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Opening Western Eyes to a View of Islam
by David Schoenbaum
New York Times
August 28, 2002

By Daniel Pipes
309 pages. W.W. Norton. $25.95.

There was a time when America was actually rather popular in what we now call the Islamic world. But that was a time when America exported oil, few Americans had ever seen a Muslim and vice versa.

Then came World War II and the historical equivalent of continental drift. Europe receded, by choice and otherwise. Post-colonial nation builders jostled in the newly opened space. Israel was created. The cold war overflowed its European banks. Hot wars proliferated. Populations soared. Economies scrambled and failed to keep up. America ascended to megapower and learned to love imported oil. Globalization spread like kudzu.

Meanwhile America acquired an increasingly visible and audible Muslim minority, part diaspora from all over the Islamic world, part African-American in growing numbers. Then, out of a literally clear blue sky, came Sept. 11.

"Here and now begins a new era in world history, and you can say that you were there," said Goethe of the Battle of Valmy in 1792, the first important engagement in the French Revolutionary Wars. Millions of Americans think of Sept. 11 in much the same way.

Wrong, says Daniel Pipes in this anthology of random pieces going back to 1990. That Tuesday from hell was not the beginning, let alone the end of history. Nor should the hijackers, their shadowy handlers and Osama bin Laden be taken for the authentic voice of Islam, the religion and civilization, with 1.3 billion adherents and nearly 1,400 years of history. On the contrary, says Mr. Pipes. What hit us on Sept. 11 was Islamism, the ideology, a product of relatively recent civilizational discontents in a swath of the world where a glorious past has somehow led to a futureless present.

He estimates the ideology's hard core at 70,000 in some 50 countries. To this he adds a penumbra of fellow travelers, accounting for 10 to 15 percent of the world's Muslims.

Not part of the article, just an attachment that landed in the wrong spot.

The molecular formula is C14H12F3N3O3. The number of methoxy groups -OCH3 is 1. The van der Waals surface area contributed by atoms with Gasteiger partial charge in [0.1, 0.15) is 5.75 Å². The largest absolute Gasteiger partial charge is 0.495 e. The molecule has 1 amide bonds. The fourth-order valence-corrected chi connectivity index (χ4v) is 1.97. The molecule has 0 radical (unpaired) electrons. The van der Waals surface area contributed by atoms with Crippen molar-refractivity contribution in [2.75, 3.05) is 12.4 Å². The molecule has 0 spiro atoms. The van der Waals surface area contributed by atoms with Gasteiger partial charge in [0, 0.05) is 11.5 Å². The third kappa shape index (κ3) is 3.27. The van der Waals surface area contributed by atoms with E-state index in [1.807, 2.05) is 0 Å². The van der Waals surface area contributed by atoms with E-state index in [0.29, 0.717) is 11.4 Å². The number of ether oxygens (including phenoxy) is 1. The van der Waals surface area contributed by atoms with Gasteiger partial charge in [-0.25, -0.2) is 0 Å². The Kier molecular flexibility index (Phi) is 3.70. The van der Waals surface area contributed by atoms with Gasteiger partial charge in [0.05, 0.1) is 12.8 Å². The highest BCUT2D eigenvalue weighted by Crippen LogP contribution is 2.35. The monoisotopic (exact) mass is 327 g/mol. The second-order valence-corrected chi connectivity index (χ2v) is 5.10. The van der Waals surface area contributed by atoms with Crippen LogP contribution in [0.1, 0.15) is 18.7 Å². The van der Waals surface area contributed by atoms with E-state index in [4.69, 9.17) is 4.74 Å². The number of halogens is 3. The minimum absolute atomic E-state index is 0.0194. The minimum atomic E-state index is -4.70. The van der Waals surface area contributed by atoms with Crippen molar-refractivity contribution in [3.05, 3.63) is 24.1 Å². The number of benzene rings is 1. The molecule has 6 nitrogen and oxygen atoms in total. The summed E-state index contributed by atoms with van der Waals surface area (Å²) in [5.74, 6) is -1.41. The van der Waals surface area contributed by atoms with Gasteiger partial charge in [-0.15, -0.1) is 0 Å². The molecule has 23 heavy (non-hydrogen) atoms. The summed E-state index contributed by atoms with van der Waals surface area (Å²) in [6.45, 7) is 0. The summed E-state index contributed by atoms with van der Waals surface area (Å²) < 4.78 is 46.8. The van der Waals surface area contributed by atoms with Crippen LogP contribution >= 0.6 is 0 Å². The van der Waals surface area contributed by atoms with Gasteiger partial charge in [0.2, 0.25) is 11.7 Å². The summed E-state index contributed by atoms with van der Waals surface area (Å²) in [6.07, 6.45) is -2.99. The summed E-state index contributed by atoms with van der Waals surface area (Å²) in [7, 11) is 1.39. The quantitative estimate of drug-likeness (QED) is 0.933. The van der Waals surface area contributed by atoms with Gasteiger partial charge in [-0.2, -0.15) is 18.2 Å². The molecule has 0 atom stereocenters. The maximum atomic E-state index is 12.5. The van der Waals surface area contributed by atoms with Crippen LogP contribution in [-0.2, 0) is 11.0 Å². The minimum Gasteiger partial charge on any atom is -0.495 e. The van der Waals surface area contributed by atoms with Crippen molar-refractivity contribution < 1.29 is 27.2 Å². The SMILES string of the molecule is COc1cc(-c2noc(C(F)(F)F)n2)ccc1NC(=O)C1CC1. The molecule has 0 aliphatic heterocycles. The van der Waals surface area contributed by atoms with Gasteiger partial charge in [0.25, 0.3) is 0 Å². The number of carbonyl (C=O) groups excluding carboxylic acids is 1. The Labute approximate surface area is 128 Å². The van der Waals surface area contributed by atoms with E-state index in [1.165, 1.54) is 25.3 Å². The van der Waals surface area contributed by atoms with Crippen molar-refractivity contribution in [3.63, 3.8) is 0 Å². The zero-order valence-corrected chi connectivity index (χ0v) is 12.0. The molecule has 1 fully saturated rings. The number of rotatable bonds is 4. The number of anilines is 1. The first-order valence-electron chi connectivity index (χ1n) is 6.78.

As a professional historian and trained Arabist, he regards Islamism as a global menace. But he finds its zeal, animus, organization and technology thoroughly modern and familiar, despite the conspicuous display of beards, caftans and turbans.

For Mr. Pipes the Islamist version of Islam is just another modernizing anachronism. To him its churchlike hierarchy, quasi-papal ayatollahs, quasi-sabbatarian Friday, even unexpected hints of feminism, look remarkably like unacknowledged Westernisms. The real analogues of Islamism, in Mr. Pipes's view, are 20th-century products, too: the great totalitarian heresies, fascism and Communism.

One of the book's most interesting pieces compares Western responses to Islamism and Communism. Mr. Pipes makes a strong case that Left and Right have approached both with impressive consistency. But sturdy, well-connected neo-conservative that he is, he argues just as forthrightly that the Left has been consistently wrong.

His policy guidelines are accordingly simple. Respect and support the moderate Muslims, who are Islam's silent majority. Don't push democracy where Islamists are likely to win. Don't try to appease. It can't be done.

Well, maybe. But is it that simple? Did we do ourselves a favor during the Reagan and first Bush administrations by cozying up to secular Iraq during its war with clerical Iran, and looking away when a bankrupt Algerian military dictatorship canceled an election for fear of losing it, at a time when we were incidentally insisting on free elections in post-Communist Europe?

And aren't there a few self-fulfilling propositions here? Does one size really fit all? Or are we creating solidarity by denying differences between natural adversaries?

And hasn't Islamist success something to do with the failure of secularizing regimes, from liberal to fascist, in a variety of Arab and Muslim countries, going back at least a century? And if so, might not some of the hostility toward us have to do with our support for some of these regimes?

And haven't regimes we call moderate helped Islamists seize the oppositional high ground by stifling alternative opposition: for example, the disgraceful treatment of the Egyptian-American sociologist Saad Eddin Ibrahim by President Mubarak of Egypt, or of Malaysia's former deputy prime minister Anwar Ibrahim by Prime Minister Mahathir Mohamad?

On the other hand Mr. Pipes also notes that the "war on terror" is confusingly, even dangerously open-ended, when our war is really with radical, politicized Islamic fundamentalism; that we are not engaged in a "clash of civilizations," because Islamists are as dangerous to fellow Muslims as they are to us; and that the containment policy that served us so well in the cold war can work again.

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